Love Strava Art? How to Create Your Own Masterpiece


Rose, by Lenny Maughan.

Roses are red, Violets are blue, would you like to be a Strava Artist too?

Love is in the air this Valentine's Day, which got us thinking about one of the things that we truly adore in this world: Strava Art. From record-breaking efforts to intricate creations, Strava Artists the world over use everything from city streets to barren deserts as their canvas.

And Strava Art is not just limited to pictures. Some use it to send a message, others to make up for the Valentine's gift they may have forgotten to buy.

But how does someone even begin the process of creating a piece of Strava Art, let alone producing something in time for Valentine's Day? Well, to answer that question we've been in touch with one of the best Strava Artists we know, and he's shared some of his tips for anyone interested in using the world as their canvas - and getting some miles in at the same time.

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Anyone who follows the Strava Art movement will be familiar with Lenny Maughan. The San Francisco resident has built a formidable reputation for being one of the most creative - and best - artists on the platform. Alongside truly impressive works like Dragon and Bigfoot, Lenny has produced numerous thematic works of Strava Art - plenty of them linked to love.

How to create Strava Art

How does someone begin to create a work of Strava Art? "Keep it simple," Lenny explains. "Review your 'canvas' by looking at a map of your activity area. Do you see any shapes in the grid of streets and trails? There you go! If you don't see anything, start with a predetermined image, and try to make it fit on your canvas.

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"Inspiration can come from text - just a few letters or a word. Another inspiration source is an emoji from your keyboard. Also look at tattoos, icons, symbols, advertisements, signs, etc. ... art is all around you. Again, if you're just starting out, keep it simple for your first piece. Complexity can follow later!"

Plan for success

Once you have found your inspiration, the next thing to do is plan. Meticulously. The best Strava Artists will analyze and construct their route, ensuring their best chance of success.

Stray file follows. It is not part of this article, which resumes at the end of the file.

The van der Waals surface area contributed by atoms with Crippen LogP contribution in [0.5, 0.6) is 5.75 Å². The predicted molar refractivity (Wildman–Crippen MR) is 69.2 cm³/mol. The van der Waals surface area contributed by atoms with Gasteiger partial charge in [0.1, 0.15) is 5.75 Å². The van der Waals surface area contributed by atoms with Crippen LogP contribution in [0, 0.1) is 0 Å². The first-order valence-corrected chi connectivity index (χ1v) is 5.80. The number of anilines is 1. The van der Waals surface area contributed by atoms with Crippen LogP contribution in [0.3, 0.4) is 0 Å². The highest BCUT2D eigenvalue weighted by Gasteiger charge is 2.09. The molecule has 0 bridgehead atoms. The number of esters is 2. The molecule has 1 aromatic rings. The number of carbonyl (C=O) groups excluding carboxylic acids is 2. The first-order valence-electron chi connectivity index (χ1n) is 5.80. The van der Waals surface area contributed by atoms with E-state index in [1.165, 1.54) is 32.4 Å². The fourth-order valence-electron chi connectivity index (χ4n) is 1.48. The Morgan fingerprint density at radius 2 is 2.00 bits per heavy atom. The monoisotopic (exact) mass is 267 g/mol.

"With a paper map and a highlighter, or a digital map image and digital drawing tools (it's the same concept), start sketching your design," Lenny suggests. "Remember that this is one long single line, and it's OK to cross over and double back if needed. Take your time and work through many drafts until it's good, or good enough.

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"Remember that part of the charm of Strava Art is the 'chaos' of the imperfections of the GPS signal, which means your finished piece will always be slightly different from your original vision. You'll also want to review your final design and figure out the most efficient Start/Finish points to minimize double-backs."

Overcoming obstacles to your art

From inspiration to execution. Needless to say hopefully some planning makes this final stage relatively plain sailing. However, that is often not the case. "Sometimes you may encounter an obstacle (fence, wall, cliff, highway, etc.) that prevents you from 'drawing a line' through it," Lenny continues.

Fortunately, there is a way of dealing with unforeseen interruptions during the creative process: Pause and Resume. "Go as far as you can to the obstacle. Pause your recording. Go around the obstacle to the reconnection point. Resume. Strava will "draw" a straight line between these points, preserving your shape.

"You can Pause/Resume anytime along the way; for a quick bathroom break or even overnight if you want to continue from that point the next day. Take your time. This isn't a race.

"Have fun and think like a sculptor - you are, after all, sculpting your own art!"

So there you have it - the world is now your canvas. And if you're still looking for a 'special' Valentine's Day gift then why not go with an imperfectly formed heart? After all, nothing says love like a GPS line drawn on Strava.

Make sure you follow Lenny on Strava:

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